Sure it might lower your chance of getting a host, but the right thing to do is let the host know. It will help avoid disappointment and frustration further down the line.
Copy & Paste Requests
Some Couchsurfers are searching for a host simply just copy and paste requests. This may be ok for saving some time. However, I don’t recommend it.
I once received a request from a Brazilian girl who said. Hi, Michael, I am looking for a host. You speak Portuguese, and I am Brazilian. I can help you practice….
Nothing wrong with that request except I’m Barry and don’t speak Portuguese.
Dealing with Responses
Hopefully, one or two of the requests should get positive replies. In an ideal world, all would be accepted, but then again people are busy and have their lives.
With a well-written Couchrequest, I do find more hosts tend to respond, even if’s just a simple sentence saying they are unable to host. Any response is better than none because a least now you know to keep on looking.
Sometimes hosts might be able only to have you for part of the trip. Here is an example of a response I received recently:
‘Hi Barry, this has been the nicest request in a while…but unluckily I have already plans Friday…but how about coming on Saturday?’
There’s always the option to tick if your arriving and departing dates are flexible. Make sure you are flexible with dates, even if it’s only a day or two either way. It can do wonders in securing a host!
However, be careful if responses go like anything like this:
- Thanks for the request. I’m not sure about my plans; I might be able to host but will contact you again a few days before you arrive to let you know. Typically translates to: I’m going to get your hopes up then decline you a few days before you come. This way you can then stress more about finding a host last minute.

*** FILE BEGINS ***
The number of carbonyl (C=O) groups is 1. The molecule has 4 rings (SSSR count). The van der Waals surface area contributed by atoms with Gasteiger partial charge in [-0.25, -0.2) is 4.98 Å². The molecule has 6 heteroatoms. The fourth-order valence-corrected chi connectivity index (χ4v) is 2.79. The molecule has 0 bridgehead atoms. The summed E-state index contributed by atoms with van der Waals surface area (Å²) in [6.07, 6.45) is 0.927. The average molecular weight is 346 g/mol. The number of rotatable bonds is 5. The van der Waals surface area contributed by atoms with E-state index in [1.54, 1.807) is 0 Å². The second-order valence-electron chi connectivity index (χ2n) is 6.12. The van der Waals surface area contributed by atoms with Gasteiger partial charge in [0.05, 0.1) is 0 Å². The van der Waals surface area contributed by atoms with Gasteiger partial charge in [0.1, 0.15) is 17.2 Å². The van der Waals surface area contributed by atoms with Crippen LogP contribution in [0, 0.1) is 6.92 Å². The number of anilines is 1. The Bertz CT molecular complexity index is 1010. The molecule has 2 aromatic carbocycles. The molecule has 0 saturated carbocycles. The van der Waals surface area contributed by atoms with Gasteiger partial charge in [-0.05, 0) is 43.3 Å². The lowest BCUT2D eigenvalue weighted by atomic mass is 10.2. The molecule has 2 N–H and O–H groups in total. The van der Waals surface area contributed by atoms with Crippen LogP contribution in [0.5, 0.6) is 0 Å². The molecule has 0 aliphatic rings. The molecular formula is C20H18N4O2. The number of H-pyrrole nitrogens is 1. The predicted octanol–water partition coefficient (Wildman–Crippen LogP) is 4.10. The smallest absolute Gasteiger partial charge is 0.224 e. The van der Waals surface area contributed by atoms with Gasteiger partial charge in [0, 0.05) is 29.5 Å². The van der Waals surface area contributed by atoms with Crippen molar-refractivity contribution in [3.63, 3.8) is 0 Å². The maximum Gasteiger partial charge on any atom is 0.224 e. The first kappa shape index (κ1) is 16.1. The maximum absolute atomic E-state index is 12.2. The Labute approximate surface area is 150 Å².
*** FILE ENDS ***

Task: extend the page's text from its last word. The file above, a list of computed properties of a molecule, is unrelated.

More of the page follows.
- Thanks for the request. I can host but just to let you know I’m very busy and won’t be able to show you around. Translates to: I’m a workaholic. You will have to leave with me at 6.30am every morning and wander the streets until I come home at 10.30pm. Then you have to sleep straight away and repeat the next day.
- Thanks for the request. I’ve had lots of problems with Couchsurfers, and you can stay if you give me your Facebook. Frequently translates to my OCD has caused problems between guests and me in the past and now have 101 house rules. These included stalking your Facebook events from 4 years ago and texting me your whereabouts every 30 minutes.
- Thanks for the request. Couchsurfing got my location wrong; I’m not in the city and quite far away. Typically translates to you need to walk half way up a mountain and swim a river to get to my house.
- Thanks for the request. My place is a fun place, and we like to party. If you stay you have to keep up and no complaining. Frequently translates to either my housemate or I will try our best to get you smashed drunk and sleep with you.
- Thanks for the request. Sure, come round. Btw are you gay? Typically translates to: I’m the same sex and either my housemate or I will try our best to sleep with you and possibly get you smashed drunk.
Of course, these responses are poking a little bit of fun at some of the most entertaining experiences that have happened while Couchsurfing. But go by the motto: Hope for the best, plan for the worst.
If the host starts being difficult about details over the internet, more than likely they will be the same, or possibly worse when you arrive. I’ve Couchsurfed with some cracking hosts that I’m still friend with today. I’ve also had to deal with an idiot or two.
Just remember you’re under no obligation to stay with a host even after they accept the Couchsurfing request.
Most hosts, like surfers, are using Couchsurfing for the right reasons, but, of course, there are the odd one or two who are not. If it doesn’t feel right then, it probably isn’t. Don’t waste time fuelling fire for their games. Move on and don’t look back.
Even if you arrive at the host places and they start behaving in a manner you’re not comfortable with, always remember you can walk away.
Sort out a backup place to stay ahead of time such as a local hostel, hotel, or another Couchsurfing host. This way you’re not forced to remain in a dodgy environment if things turn bad. Be sure to read the Couchsurfing Safety Basics.
Most of all enjoy Couchsurfing experience like I do but stay safe.
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— Couchsurfing (@Couchsurfing) 1 April 2016
How To Write Decent Couchsurfing Requests images created by Tools of Travel.